When I was five years old, my parents signed me up for my first music lesson. “Lesson” was a far-cry statement – it was a teacher with four five-year-olds sitting in a circle creating a ruckus with the various instruments in the room. Despite what the lesson actually was, that was when my music career began. Nine months later, I would begin taking private piano lessons – one thirty-minute-lesson every week – with my parents urging me to practice during the hours in between. I did not enjoy practicing. I guess my attention span was not long enough, or I just did not have the discipline to practice. About a year later, I tried to learn the guitar, but it did not work too well for me. In the end, I decided to just stick with the piano.
Like most third-graders I knew, I was required to play the recorder for music class. I had a unique liking to the instrument – something about it was just so appealing. As a result, I was one of the better players in my class. In fifth grade, I had the option to join the band program. I hesitated, and missed my chance to join. Luckily, the band teacher still let me join two weeks later after my constant pleading. I chose to play the saxophone – it was similar to the recorder, and I was able to pick it up very quickly. Had it not been for my band teacher, who would eventually become my saxophone teacher, I would have never thought about learning how to play the saxophone.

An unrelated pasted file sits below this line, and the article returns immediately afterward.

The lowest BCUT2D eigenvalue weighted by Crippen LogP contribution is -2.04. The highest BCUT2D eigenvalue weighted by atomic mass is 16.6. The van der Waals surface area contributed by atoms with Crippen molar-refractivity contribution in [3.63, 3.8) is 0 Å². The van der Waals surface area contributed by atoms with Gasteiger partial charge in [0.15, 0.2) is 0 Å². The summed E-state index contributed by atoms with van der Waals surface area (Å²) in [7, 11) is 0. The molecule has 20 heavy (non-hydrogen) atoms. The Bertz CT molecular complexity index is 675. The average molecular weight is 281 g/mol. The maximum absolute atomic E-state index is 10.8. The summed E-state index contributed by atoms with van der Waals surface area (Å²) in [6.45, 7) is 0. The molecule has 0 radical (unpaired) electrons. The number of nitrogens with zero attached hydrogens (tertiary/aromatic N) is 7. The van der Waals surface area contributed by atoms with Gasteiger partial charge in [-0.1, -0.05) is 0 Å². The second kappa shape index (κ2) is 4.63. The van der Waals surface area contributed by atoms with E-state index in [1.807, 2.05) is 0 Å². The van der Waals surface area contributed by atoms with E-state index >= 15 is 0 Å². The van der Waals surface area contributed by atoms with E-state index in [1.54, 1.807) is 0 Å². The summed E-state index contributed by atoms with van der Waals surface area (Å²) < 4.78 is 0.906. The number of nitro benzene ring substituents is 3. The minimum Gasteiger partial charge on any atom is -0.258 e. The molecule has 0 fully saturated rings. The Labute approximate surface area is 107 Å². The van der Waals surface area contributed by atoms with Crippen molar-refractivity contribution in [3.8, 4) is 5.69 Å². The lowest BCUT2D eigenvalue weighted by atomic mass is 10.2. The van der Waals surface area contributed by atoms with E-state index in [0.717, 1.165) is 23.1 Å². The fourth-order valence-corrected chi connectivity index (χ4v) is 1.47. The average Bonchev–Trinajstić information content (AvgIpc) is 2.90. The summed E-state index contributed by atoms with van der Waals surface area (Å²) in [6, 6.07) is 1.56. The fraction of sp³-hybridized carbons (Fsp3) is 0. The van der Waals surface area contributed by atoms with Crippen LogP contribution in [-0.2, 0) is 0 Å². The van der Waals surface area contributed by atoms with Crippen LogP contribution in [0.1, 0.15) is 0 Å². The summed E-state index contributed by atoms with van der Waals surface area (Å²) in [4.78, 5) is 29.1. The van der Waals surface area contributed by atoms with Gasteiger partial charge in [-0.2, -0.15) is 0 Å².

My first concert came three months later. Everything was new to me – the nerves, the butterflies, the feeling of everyone watching you play. When I played a solo for the first time, it was something that I have never felt before. The excitement and the relief when I was done both brought proud smiles to my lips. To this very day, every solo has felt the same: I am nervous at first, but once the nerves go away, I just let the notes ring out. In that moment, I am the only one in the entire room. There are no longer eyes watching me.
Up until sixth grade, I performed only because I had to. There were two concerts or recitals every year, serving to help me “share musical knowledge.” It was not until eighth grade that I began to truly love performing. I played on the street, at gatherings, and for bands outside of school. It did not matter where the venue was, or whether I was playing a solo or in an ensemble. I seized every opportunity to perform not only as a way to please others, but also to please myself. There are so many powerful things music can do, and I am fortunate that I have the ability to partake in it.
Julian Yang is a IV Form boarding student from Chelmsford, Massachusetts. He plays hockey, rows, and enjoys photography and playing the saxophone.